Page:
translated by Anna Moi and Rana Dasgupta
extract from the novel
In the middle of the night, I finally identified the nature of the noise. Not really a noise, the sound was barely perceptible . repetitive, like the echoes of a dream. But it is not a dream, because I am not sleeping.
The others sleep. Around me, silence is frail after the tumult of the day, the slamming of doors, the clanking of chains and the cries. Through the silence, I heard the humming. It was barely audible, and obsessive. How many of us heard it that night, and after, every night for one hundred nights, three hundred nights or thirteen hundred nights?
I could describe the sound by comparing it to the rustle of dead leaves brushed by the wind. Also the wind could be heard sweeping the top of the cashew nut tress. But these gusts were out of rhythm with the other sound, an insistent cadence at times slightly syncopated.
I could also smell the sweet scent of ripe fruit of the cashew nut which extended below it like a question mark. Once the door banged shut, I examined the yard through a crack in the battant and gazed at the splendor of the leaves of the cashew nut, thick and fat.
Many interrogations about all that happened since our arrival; but tonight were still pending, the first night, I searched only for the origin of the distant purr.
The cement block which is my bed is cold against my back. We are four, two on the block and two on the ground, in a room of five feet by eight. less than three square feet per person. It is cold. I warm myself again by leaning against the back of my sister Tao. She is sleeping. From time to time she grinds her teeth but I am the only one to hear the light scratching of her molars. We are exhausted. The night before, in the bilge of the ship, no one slept. Soaked by sea spray and thrown against each other, the passengers of the ship spend a restless night. Less than an hour after departing from Vung Tau, when the ships leaves the bay to enter the South China Sea, which flows into the Pacific Ocean a little further down, the waves swell and heave. The soft rocking become violent. The bilge, at first merely damp, is soon covered by pools of water as the sea insidiously seeps in, creeping over our heels, then our knees and finally our thighs. When the water reached the waist, several women whimpered and others let out more strident cries like a swarm of insects in distress. The hub-bub was intensified by the jangling of chains and the babies crying. Only two babies. Four hundred women. Two hundred men. I will not forget what the men did that night. Their arms knotted horizontally over the water level had created a litter to hold the bodies of the weaker ones. The men were so thin, following months or near-starvation, and it was nearly impossible to imagine they were able to cradle in their arms, for hours, the lifeless women.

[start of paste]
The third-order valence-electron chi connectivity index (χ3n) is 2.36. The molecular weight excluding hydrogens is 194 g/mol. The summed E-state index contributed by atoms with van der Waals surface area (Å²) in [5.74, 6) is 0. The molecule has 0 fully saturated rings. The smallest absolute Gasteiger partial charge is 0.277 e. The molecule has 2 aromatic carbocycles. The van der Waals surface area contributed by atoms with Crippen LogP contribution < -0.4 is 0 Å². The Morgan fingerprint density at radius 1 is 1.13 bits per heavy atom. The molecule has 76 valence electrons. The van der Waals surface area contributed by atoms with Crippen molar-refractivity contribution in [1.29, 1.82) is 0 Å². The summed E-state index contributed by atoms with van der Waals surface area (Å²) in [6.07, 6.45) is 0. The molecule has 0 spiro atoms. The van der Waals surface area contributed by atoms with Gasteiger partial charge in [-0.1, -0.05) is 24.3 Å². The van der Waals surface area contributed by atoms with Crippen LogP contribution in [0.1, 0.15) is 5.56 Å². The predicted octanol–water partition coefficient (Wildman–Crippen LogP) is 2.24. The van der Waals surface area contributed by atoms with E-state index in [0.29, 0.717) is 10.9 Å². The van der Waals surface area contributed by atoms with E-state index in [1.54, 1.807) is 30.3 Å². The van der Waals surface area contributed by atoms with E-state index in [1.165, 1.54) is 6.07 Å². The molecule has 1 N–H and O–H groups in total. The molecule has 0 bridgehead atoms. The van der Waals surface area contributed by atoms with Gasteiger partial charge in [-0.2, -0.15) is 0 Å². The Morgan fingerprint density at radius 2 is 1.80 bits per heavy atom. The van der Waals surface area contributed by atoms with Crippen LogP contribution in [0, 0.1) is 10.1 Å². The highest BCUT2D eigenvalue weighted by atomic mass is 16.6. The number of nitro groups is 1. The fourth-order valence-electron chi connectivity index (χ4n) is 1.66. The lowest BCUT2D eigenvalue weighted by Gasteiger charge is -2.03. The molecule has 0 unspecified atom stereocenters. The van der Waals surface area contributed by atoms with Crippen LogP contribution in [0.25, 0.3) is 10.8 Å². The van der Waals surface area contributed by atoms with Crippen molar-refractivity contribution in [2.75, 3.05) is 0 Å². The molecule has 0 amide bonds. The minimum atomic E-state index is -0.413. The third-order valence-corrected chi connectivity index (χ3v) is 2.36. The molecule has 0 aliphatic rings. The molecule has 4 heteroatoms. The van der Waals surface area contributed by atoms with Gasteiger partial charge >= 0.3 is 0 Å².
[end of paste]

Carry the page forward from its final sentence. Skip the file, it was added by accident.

I am the youngest. I am fifteen. The men offered me their arms but I said no.
"Guard your strength", they called.
"Guard your strength for the others", I answered.
Tired, yes, I am. But at the age of fifteen I feel invincible.
The ordeal caused by water was not by followed by fire but by silence. No one was permitted to speak. Even cries were treated as words and were reprimanded. Neither I nor my sister cried.
After warming myself against her back, I stretched out on the floor. Overhead the oblong design of the cross bars were partially obscured by the darkness, but my eyes picked them out. Twenty cross bars transected by one in the middle.
It is my first night in a tiger cage of Poulo Condor prison, and the sound that I hear is the Pacific Ocean.
The door of our cell is made of wooden slates. A moonbeam pierced the joints on the left side of the door. All day long, Tao and I had bickered over who would take the coveted position to gaze through the crack at the vast scene outside, the landscape outside our cell. In truth, the crack in the door revealed little: one or two large and thick leaves, some limestone shards on the wall opposite, the slight curve of a bell.
Now that Tao was asleep, I had the envied spot to myself, but the moonlight did not clearly reveal the leaves swelling with sap.
It was the first time in four months that we are allowed to sleep in the dark. In the communal cell of the former women.s prison in BiÃ Hoa, on the mainland, the fluorescent lights had blushed us night and day. I never got used to it. Sleep was interrupted by interrogations and, worst of all, by the erratic blinking of the neon lights.
If it were not for the odor, I would doubtlessly have been able to sleep. After making us discard our shoes and chaining our feet to the iron bars of the cell at the edge of the cement block, our bed, the guards left us alone.
We could detect the odor as soon as we entered through the metal fate at the entrance to Camp nÂ4, formerly Camp nÂ3 and recently renamed Camp Phu Hai, the Camp of the Sea of Prosperity. The stench had infiltrated the rows of kitchen gardens cultivated by prisoners. Past the sundecks and the little gate with a tinkle bell just before the tiger cages, it became overwhelming.
The stink came primarily from the latrines: lidded wooden buckets. The chains didn.t interfere with our movements inside the tiger cage, and the bucket was placed near the entrance to clear the greatest possible rest area. Tao and I, on our block, are privileged. The other women slept on the ground.
"Sometimes, they leave us with buckets for weeks, so of course there is some overflowing, says Phuong.
"What can we do about this?
"Nothing, nothing at all."
I felt slumber starting to sink in, at last. Little by little, my nostrils filtered the disgusting mold and replaced it with the discharge of decaying fruit. No one had gathered it and the fruit had rotted. Even rotten, it carried for the longest time a smell of summer.